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Offense Without Antonio Brown Would Face Intriguing Gut-Check

The Pittsburgh Steelers are looking tonight to keep pace with the New England Patriots, who yesterday became the first team in the AFC to reach 10 wins. Pittsburgh is the only other team who entered the week with a chance to do that, and to do so they will have to come out of Cincinnati with a win.

While it is true that they have been able to do just that quite often in recent years—they have won three straight in Cincinnati, and four out of five—I will hasten to add that past experience does not guarantee future results.

While I have no compelling reason to believe that the Steelers should lose today’s game, division games have a funny way of revealing unexpected outcomes, even if games against the Bengals have been a relatively safe bet in recent years.

And being without Antonio Brown would be a major complication, of course. He does have nearly a third of Ben Roethlisberger’s completed passes on the season with over 40 percent of his yardage thrown and exactly 40 percent of his touchdown tosses, so that is kind of a big chunk of what they do on offense.

Obviously, the Steelers should have some options at wide receiver even if their superstar at the position cannot go. Believe it or not, but there are 31 teams around the NFL who have to play without Antonio Brown every single week. It’s a scary thought, I know, but somehow slightly less than half of them manage to win their games.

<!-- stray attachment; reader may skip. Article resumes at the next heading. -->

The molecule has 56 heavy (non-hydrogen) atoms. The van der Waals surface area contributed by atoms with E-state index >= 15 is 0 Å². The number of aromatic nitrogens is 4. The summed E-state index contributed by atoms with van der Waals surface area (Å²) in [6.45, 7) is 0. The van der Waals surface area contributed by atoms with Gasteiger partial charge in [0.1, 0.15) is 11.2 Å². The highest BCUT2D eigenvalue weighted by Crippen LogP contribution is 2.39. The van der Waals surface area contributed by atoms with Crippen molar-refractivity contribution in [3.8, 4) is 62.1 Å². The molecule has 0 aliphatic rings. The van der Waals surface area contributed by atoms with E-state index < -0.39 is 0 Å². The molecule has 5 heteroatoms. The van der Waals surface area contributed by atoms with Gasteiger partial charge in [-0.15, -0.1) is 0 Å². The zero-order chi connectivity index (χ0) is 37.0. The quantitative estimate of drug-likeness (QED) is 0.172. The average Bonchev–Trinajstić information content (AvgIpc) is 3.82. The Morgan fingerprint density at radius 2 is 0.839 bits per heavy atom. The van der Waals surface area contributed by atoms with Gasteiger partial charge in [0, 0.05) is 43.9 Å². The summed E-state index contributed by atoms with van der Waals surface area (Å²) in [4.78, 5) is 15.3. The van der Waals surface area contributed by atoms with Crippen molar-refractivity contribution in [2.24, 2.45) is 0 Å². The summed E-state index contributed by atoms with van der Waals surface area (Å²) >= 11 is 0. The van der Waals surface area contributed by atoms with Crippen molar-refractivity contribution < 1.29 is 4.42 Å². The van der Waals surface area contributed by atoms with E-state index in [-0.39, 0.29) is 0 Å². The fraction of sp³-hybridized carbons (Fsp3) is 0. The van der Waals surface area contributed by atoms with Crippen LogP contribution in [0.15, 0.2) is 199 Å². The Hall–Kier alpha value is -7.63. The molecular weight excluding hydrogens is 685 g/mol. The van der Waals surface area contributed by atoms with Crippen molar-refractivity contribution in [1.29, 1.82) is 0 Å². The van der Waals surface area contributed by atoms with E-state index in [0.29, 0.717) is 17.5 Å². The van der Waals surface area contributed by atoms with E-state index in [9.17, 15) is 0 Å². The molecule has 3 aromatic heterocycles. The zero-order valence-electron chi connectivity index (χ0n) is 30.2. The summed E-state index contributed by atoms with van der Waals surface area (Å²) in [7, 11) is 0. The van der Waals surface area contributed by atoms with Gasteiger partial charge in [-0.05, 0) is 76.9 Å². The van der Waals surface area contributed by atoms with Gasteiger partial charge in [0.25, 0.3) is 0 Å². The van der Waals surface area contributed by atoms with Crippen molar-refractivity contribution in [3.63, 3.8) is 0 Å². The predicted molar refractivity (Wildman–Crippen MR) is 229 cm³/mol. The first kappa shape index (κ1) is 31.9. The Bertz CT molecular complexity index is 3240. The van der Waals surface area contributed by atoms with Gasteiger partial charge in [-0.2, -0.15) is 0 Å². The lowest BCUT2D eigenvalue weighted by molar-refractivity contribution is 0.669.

Roethlisberger managed to throw four touchdown passes last week without JuJu Smith-Schuster on the field, for example, who has five of the team’s 20 receiving touchdowns on the year, and the rookie will be back in action.

Martavis Bryant was able to play a bit of a bigger role in Smith-Schuster’s absence the game prior to this, and obviously would play even more if Brown misses the game. If he ever had a complaint about targets, he probably won’t have to worry about it playing without Brown on the field for a game.

And I have a feeling there are more than a few out there who are very curious to see what Bryant looks like on the field without Brown getting half the targets. If not simply because they are rooting for him, almost at the expense of the rest of the team, then because they just want to get an answer about who he really is as a player at this point.

The two players who may be most looking forward to such an opportunity minus Brown, however, are Eli Rogers and Justin Hunter, both of whom spoiled some pretty significant opportunities to be contributors the week prior. The two combined for three dropped passes and overall rather little production.

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